It’s believed the unique land formation got its name from a man out hunting who jumped across the chasm on his horse. On looking back and realizing what he had done, he apparently fell from his horse and died of a heart attack.

Huntsman's Leap, Pembrokeshire

Directions: St Govan’s Head Car Park, Pembroke SA72 6DY

Distance from Bluestone: 30 minutes/17.2 miles

How to get there: Drive to the car park and then access by foot along the coast path


St Non’s Chapel

The reputed birthplace of St David, Wales’ Patron Saint, the chapel of St Non is a place of pilgrim and mystery. Sitting on the south coast of St David’s head, it was said St Non dug her hands into the cliffside as she gave birth, in the middle of the storm in the 6th century.

St Non's Chapel, St Davids

A place of worship was then built in honour and it has become an iconic sight along the coast ever since. You can still visit the ruins that sit overlooking the cliffside. There’s also the modern chapel dedicated to St Non and built in 1934. You can find this in front of the St Non’s Retreat Centre.

Directions: St Davids, Haverfordwest, SA62 6BN

Distance from Bluestone: 42 minutes/25 miles

How to get there: Drive to the location and then access the ruin by foot


Carn Llidi

The rocky outcrop that overlooks Whitesands Bay, Carn Llidi holds many ancient secrets. Standing at 594 feet, at the top, you can see views of Ramsey Island to the west, Strumble Head to the north, and – on a very clear summer day – across the channel to our Celtic brothers in Ireland, for a glimpse at the Wicklow Mountains.

Carn Llidi

A little closer to home is the archaeological treasures littering the slopes of the outcrop. There are two Neolithic burial chambers nestled into the southwest side of the hill, and close by to that, what’s believed to be the capstone of a megalithic chamber. Round on the northwest side there is an iron-age defensive wall and nearby, the site of prehistorical enclosures and field systems. Jump forward a few thousand years and right at the top, you’ll discover the concrete base of an early-warning radar station that was built during World War II and the remains of a Lewis gun pit.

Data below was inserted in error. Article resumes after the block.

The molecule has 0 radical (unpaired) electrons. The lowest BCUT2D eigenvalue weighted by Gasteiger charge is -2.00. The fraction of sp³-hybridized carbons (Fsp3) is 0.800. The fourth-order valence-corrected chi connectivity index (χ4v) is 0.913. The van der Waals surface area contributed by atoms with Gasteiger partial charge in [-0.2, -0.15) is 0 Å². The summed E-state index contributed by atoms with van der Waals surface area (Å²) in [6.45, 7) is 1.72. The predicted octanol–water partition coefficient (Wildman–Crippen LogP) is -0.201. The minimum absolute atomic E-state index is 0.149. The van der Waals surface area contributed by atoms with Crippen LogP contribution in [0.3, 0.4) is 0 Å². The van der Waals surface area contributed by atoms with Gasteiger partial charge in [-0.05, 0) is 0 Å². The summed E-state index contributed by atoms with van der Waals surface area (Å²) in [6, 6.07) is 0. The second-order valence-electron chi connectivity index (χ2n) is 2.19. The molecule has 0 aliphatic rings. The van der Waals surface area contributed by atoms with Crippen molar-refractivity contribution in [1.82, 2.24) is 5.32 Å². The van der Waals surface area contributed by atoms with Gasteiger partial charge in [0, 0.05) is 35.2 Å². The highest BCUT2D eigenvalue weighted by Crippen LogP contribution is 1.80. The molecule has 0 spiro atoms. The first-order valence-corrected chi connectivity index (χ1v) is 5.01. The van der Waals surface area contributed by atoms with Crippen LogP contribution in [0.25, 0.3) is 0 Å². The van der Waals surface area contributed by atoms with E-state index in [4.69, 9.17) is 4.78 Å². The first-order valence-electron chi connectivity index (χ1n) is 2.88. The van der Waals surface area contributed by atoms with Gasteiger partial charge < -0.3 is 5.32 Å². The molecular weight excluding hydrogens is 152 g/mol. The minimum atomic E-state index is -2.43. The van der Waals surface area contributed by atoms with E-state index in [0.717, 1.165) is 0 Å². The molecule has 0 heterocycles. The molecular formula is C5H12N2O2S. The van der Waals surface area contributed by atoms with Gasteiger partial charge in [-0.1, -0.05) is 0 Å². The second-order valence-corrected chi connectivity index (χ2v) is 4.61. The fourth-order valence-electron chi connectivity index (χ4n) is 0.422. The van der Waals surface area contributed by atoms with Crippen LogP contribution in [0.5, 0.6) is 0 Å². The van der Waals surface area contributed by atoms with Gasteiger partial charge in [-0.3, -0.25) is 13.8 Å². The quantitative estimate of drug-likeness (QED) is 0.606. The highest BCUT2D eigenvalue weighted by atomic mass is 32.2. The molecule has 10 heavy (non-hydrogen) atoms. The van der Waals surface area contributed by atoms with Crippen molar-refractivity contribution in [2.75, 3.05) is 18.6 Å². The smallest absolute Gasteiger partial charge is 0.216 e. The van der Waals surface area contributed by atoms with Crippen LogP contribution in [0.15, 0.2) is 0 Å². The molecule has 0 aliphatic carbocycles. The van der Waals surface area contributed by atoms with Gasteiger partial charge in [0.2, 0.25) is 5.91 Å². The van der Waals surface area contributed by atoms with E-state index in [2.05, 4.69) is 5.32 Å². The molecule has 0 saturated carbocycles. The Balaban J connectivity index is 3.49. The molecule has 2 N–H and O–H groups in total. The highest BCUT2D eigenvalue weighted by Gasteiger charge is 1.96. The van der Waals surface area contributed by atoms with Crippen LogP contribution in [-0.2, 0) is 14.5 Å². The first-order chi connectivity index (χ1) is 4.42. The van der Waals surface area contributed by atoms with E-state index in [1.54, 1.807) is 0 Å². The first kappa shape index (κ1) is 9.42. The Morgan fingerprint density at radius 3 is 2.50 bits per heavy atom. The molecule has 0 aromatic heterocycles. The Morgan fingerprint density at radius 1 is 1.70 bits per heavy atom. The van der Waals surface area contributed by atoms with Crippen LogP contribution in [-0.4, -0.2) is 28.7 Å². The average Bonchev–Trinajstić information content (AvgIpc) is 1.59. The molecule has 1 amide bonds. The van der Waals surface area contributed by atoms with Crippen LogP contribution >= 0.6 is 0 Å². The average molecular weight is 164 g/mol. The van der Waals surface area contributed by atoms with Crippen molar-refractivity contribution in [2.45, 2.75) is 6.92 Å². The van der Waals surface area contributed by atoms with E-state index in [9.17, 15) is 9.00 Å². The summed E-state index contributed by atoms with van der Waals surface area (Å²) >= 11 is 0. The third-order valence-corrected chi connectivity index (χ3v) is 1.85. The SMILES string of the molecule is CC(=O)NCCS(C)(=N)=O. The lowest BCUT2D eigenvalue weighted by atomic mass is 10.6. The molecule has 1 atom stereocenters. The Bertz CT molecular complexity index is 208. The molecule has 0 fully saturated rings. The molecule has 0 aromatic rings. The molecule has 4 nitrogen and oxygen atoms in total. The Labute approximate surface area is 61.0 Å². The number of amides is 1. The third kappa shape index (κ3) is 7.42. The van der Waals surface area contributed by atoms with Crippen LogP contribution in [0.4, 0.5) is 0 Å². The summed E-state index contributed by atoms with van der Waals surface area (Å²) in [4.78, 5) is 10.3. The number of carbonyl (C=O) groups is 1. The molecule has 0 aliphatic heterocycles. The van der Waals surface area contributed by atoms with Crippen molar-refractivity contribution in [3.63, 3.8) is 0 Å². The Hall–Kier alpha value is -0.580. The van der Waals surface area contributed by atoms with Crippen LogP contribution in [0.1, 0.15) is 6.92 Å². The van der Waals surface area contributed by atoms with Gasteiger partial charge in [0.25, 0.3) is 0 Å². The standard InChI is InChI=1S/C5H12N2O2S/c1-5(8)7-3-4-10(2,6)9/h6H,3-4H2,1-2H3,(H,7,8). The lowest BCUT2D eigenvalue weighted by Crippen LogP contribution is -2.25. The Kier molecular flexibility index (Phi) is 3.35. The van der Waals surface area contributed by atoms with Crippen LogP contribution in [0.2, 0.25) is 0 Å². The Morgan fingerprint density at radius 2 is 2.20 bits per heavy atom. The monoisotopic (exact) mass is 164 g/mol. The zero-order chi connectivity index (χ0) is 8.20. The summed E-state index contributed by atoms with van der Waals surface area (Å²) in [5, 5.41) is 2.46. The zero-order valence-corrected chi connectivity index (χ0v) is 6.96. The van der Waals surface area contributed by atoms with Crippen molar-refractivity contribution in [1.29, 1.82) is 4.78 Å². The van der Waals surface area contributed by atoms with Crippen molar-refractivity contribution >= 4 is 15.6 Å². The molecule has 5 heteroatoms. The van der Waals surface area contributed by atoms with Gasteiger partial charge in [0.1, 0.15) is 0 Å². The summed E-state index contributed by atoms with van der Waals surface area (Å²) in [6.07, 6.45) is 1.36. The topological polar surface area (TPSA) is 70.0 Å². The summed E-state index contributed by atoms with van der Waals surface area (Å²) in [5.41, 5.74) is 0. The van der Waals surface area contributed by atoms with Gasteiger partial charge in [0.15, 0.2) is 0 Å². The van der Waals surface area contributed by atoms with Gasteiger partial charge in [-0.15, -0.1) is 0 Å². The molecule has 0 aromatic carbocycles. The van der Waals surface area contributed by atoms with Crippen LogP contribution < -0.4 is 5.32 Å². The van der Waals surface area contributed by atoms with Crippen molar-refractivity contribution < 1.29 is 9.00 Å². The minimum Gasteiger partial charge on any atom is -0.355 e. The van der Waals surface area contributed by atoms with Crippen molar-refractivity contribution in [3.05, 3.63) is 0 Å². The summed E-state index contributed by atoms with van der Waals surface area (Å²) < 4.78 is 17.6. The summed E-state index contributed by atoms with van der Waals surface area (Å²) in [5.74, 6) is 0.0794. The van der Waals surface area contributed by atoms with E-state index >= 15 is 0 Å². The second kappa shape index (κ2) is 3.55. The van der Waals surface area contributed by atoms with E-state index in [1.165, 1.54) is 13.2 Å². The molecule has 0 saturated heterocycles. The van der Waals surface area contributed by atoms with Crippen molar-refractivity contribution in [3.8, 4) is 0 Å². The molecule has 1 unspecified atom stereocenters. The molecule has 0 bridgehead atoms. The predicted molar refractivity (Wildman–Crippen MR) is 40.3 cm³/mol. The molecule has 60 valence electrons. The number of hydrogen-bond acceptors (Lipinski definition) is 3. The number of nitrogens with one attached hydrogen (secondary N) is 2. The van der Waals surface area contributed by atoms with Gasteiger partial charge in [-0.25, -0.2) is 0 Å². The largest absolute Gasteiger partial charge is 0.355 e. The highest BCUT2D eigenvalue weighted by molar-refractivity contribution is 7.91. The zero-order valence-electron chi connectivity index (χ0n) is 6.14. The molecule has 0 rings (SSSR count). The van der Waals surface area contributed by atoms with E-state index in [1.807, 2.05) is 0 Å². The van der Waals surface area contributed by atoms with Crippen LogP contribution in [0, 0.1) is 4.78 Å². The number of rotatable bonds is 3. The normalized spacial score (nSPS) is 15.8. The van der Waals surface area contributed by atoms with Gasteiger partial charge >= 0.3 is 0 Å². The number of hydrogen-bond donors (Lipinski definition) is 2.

Directions: Carn Llidi, St Davids, Haverfordwest SA62 6PS

Distance from Bluestone: 45 Minutes/26.8 miles

How to get there: Park at Whitesands Bay Beach and follow the Coast Path north towards Carn Llidi.

The Blue Lagoon, Abereiddy

Heading northwards from Whitesands Bay and you’ll find Abereiddy and the Blue Lagoon.
A remnant of the county’s industrial past, the Blue Lagoon is a recent addition to the coastline, at least in Pembrokeshire's terms. Originally a slate quarry, the lagoon was formed when it was abandoned and then flooded in the early 20th century, creating a unique and beautiful spot within the cliffs.

The Blue Lagoon, Abereiddy

Famous for its picturesque setting and bright blue water, it is since been taken over by adventurers and wildlife who flock to enjoy the calm oasis of the pool nestled amongst the rocks. It’s a particular favourite spot for seals, who you may be able to spot swimming in the water and lying on the pebbled shore during autumn time.

There are ruined buildings dotted along the clifftops of the Lagoon, that are a fascinating reminder of one of Pembrokeshire’s most interesting periods of history.

Distance from Bluestone: 48 minutes/25 miles

Direction: Abereiddy, Haverfordwest SA62 6DT

How to get there: Drive to the location, park at the beach, and follow signs to the Blue Lagoon.


More Of The Coast

Ancient Monuments and Sites
Relics from the past
Pembrokeshire's Best Secret Beaches
Epic Beaches
Uncover them all